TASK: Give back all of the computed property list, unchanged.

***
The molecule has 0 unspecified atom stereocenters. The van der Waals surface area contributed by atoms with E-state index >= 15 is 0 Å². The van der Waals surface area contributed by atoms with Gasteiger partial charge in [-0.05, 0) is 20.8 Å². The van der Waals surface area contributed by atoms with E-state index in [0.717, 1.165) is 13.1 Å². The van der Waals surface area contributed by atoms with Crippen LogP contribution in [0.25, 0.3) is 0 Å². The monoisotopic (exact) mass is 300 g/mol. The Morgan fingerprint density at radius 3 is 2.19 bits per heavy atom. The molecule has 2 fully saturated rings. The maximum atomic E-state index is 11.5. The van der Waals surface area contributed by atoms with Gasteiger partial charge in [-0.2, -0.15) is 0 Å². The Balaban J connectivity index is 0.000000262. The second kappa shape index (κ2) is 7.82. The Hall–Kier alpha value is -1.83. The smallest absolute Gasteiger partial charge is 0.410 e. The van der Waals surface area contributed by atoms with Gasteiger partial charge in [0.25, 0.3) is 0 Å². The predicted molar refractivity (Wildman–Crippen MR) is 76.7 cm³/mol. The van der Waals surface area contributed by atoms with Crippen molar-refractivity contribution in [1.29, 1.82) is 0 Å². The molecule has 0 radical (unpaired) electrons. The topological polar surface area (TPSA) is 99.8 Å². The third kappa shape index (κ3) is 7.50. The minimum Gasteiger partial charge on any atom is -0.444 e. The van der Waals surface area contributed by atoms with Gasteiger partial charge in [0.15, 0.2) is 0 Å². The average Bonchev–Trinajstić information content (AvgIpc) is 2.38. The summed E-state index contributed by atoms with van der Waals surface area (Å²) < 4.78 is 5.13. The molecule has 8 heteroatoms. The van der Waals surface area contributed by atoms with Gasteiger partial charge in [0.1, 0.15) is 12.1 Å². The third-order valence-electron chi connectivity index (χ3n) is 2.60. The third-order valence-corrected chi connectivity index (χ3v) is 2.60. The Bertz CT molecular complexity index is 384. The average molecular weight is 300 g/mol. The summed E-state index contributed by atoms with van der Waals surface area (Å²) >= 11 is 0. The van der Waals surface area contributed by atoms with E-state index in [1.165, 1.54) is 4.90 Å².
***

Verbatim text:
The molecule has 0 unspecified atom stereocenters. The van der Waals surface area contributed by atoms with E-state index >= 15 is 0 Å². The van der Waals surface area contributed by atoms with Gasteiger partial charge in [-0.05, 0) is 20.8 Å². The van der Waals surface area contributed by atoms with E-state index in [0.717, 1.165) is 13.1 Å². The van der Waals surface area contributed by atoms with Crippen LogP contribution in [0.25, 0.3) is 0 Å². The monoisotopic (exact) mass is 300 g/mol. The Morgan fingerprint density at radius 3 is 2.19 bits per heavy atom. The molecule has 2 fully saturated rings. The maximum atomic E-state index is 11.5. The van der Waals surface area contributed by atoms with Gasteiger partial charge in [-0.2, -0.15) is 0 Å². The Balaban J connectivity index is 0.000000262. The second kappa shape index (κ2) is 7.82. The Hall–Kier alpha value is -1.83. The smallest absolute Gasteiger partial charge is 0.410 e. The van der Waals surface area contributed by atoms with Gasteiger partial charge in [0.25, 0.3) is 0 Å². The predicted molar refractivity (Wildman–Crippen MR) is 76.7 cm³/mol. The van der Waals surface area contributed by atoms with Crippen molar-refractivity contribution in [1.29, 1.82) is 0 Å². The molecule has 0 radical (unpaired) electrons. The topological polar surface area (TPSA) is 99.8 Å². The third kappa shape index (κ3) is 7.50. The minimum Gasteiger partial charge on any atom is -0.444 e. The van der Waals surface area contributed by atoms with Gasteiger partial charge in [0.15, 0.2) is 0 Å². The average Bonchev–Trinajstić information content (AvgIpc) is 2.38. The summed E-state index contributed by atoms with van der Waals surface area (Å²) < 4.78 is 5.13. The molecule has 8 heteroatoms. The van der Waals surface area contributed by atoms with Gasteiger partial charge in [0.1, 0.15) is 12.1 Å². The third-order valence-electron chi connectivity index (χ3n) is 2.60. The third-order valence-corrected chi connectivity index (χ3v) is 2.60. The Bertz CT molecular complexity index is 384. The average molecular weight is 300 g/mol. The summed E-state index contributed by atoms with van der Waals surface area (Å²) >= 11 is 0. The van der Waals surface area contributed by atoms with E-state index in [1.165, 1.54) is 4.90 Å².